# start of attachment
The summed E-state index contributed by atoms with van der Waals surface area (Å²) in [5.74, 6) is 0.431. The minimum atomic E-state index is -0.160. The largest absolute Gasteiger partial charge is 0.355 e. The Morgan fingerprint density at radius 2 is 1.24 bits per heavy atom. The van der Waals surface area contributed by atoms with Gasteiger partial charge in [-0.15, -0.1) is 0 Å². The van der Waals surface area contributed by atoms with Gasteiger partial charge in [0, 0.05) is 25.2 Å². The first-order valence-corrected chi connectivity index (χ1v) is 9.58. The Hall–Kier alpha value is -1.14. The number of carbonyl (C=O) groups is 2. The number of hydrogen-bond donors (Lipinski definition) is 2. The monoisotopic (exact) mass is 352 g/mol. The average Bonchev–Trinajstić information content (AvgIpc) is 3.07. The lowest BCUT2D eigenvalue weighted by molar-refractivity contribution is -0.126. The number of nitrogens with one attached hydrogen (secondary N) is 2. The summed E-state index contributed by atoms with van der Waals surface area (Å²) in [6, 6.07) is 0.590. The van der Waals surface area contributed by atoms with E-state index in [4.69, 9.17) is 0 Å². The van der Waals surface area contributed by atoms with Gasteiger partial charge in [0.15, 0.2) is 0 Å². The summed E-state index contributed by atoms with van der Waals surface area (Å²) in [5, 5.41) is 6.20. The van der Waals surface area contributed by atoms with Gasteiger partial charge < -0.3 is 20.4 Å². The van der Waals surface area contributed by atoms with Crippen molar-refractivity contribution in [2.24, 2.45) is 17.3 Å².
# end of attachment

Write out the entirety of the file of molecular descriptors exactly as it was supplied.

The summed E-state index contributed by atoms with van der Waals surface area (Å²) in [5.74, 6) is 0.431. The minimum atomic E-state index is -0.160. The largest absolute Gasteiger partial charge is 0.355 e. The Morgan fingerprint density at radius 2 is 1.24 bits per heavy atom. The van der Waals surface area contributed by atoms with Gasteiger partial charge in [-0.15, -0.1) is 0 Å². The van der Waals surface area contributed by atoms with Gasteiger partial charge in [0, 0.05) is 25.2 Å². The first-order valence-corrected chi connectivity index (χ1v) is 9.58. The Hall–Kier alpha value is -1.14. The number of carbonyl (C=O) groups is 2. The number of hydrogen-bond donors (Lipinski definition) is 2. The monoisotopic (exact) mass is 352 g/mol. The average Bonchev–Trinajstić information content (AvgIpc) is 3.07. The lowest BCUT2D eigenvalue weighted by molar-refractivity contribution is -0.126. The number of nitrogens with one attached hydrogen (secondary N) is 2. The summed E-state index contributed by atoms with van der Waals surface area (Å²) in [6, 6.07) is 0.590. The van der Waals surface area contributed by atoms with E-state index in [4.69, 9.17) is 0 Å². The van der Waals surface area contributed by atoms with Gasteiger partial charge in [0.15, 0.2) is 0 Å². The summed E-state index contributed by atoms with van der Waals surface area (Å²) in [5, 5.41) is 6.20. The van der Waals surface area contributed by atoms with Gasteiger partial charge < -0.3 is 20.4 Å². The van der Waals surface area contributed by atoms with Crippen molar-refractivity contribution in [2.24, 2.45) is 17.3 Å².